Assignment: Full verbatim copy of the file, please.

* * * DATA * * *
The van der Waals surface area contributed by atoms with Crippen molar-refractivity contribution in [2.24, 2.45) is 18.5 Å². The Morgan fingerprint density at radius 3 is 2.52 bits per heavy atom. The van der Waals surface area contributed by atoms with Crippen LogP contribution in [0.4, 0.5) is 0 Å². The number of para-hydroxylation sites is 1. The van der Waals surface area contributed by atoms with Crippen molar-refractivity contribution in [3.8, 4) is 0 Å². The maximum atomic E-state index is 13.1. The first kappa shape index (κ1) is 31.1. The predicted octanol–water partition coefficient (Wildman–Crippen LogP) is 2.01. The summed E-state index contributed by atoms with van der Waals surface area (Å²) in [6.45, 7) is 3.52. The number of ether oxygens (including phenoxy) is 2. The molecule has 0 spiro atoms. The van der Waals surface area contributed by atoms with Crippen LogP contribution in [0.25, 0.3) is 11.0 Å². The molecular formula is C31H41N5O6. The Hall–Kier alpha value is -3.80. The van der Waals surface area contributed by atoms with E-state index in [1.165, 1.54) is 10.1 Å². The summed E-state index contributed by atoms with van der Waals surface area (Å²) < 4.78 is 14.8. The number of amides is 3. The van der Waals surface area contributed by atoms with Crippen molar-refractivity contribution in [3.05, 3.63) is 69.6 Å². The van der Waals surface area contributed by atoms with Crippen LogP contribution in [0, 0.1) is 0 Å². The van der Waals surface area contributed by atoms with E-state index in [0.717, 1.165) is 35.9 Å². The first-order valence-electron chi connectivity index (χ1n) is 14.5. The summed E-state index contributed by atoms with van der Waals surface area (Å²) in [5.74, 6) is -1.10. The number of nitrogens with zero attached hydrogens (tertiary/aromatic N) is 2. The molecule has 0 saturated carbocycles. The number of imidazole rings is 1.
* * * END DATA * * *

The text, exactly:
The van der Waals surface area contributed by atoms with Crippen molar-refractivity contribution in [2.24, 2.45) is 18.5 Å². The Morgan fingerprint density at radius 3 is 2.52 bits per heavy atom. The van der Waals surface area contributed by atoms with Crippen LogP contribution in [0.4, 0.5) is 0 Å². The number of para-hydroxylation sites is 1. The van der Waals surface area contributed by atoms with Crippen molar-refractivity contribution in [3.8, 4) is 0 Å². The maximum atomic E-state index is 13.1. The first kappa shape index (κ1) is 31.1. The predicted octanol–water partition coefficient (Wildman–Crippen LogP) is 2.01. The summed E-state index contributed by atoms with van der Waals surface area (Å²) in [6.45, 7) is 3.52. The number of ether oxygens (including phenoxy) is 2. The molecule has 0 spiro atoms. The van der Waals surface area contributed by atoms with Crippen LogP contribution in [0.25, 0.3) is 11.0 Å². The molecular formula is C31H41N5O6. The Hall–Kier alpha value is -3.80. The van der Waals surface area contributed by atoms with E-state index in [1.165, 1.54) is 10.1 Å². The summed E-state index contributed by atoms with van der Waals surface area (Å²) < 4.78 is 14.8. The number of amides is 3. The van der Waals surface area contributed by atoms with Crippen molar-refractivity contribution in [3.05, 3.63) is 69.6 Å². The van der Waals surface area contributed by atoms with Crippen LogP contribution in [0, 0.1) is 0 Å². The van der Waals surface area contributed by atoms with E-state index in [0.717, 1.165) is 35.9 Å². The first-order valence-electron chi connectivity index (χ1n) is 14.5. The summed E-state index contributed by atoms with van der Waals surface area (Å²) in [5.74, 6) is -1.10. The number of nitrogens with zero attached hydrogens (tertiary/aromatic N) is 2. The molecule has 0 saturated carbocycles. The number of imidazole rings is 1.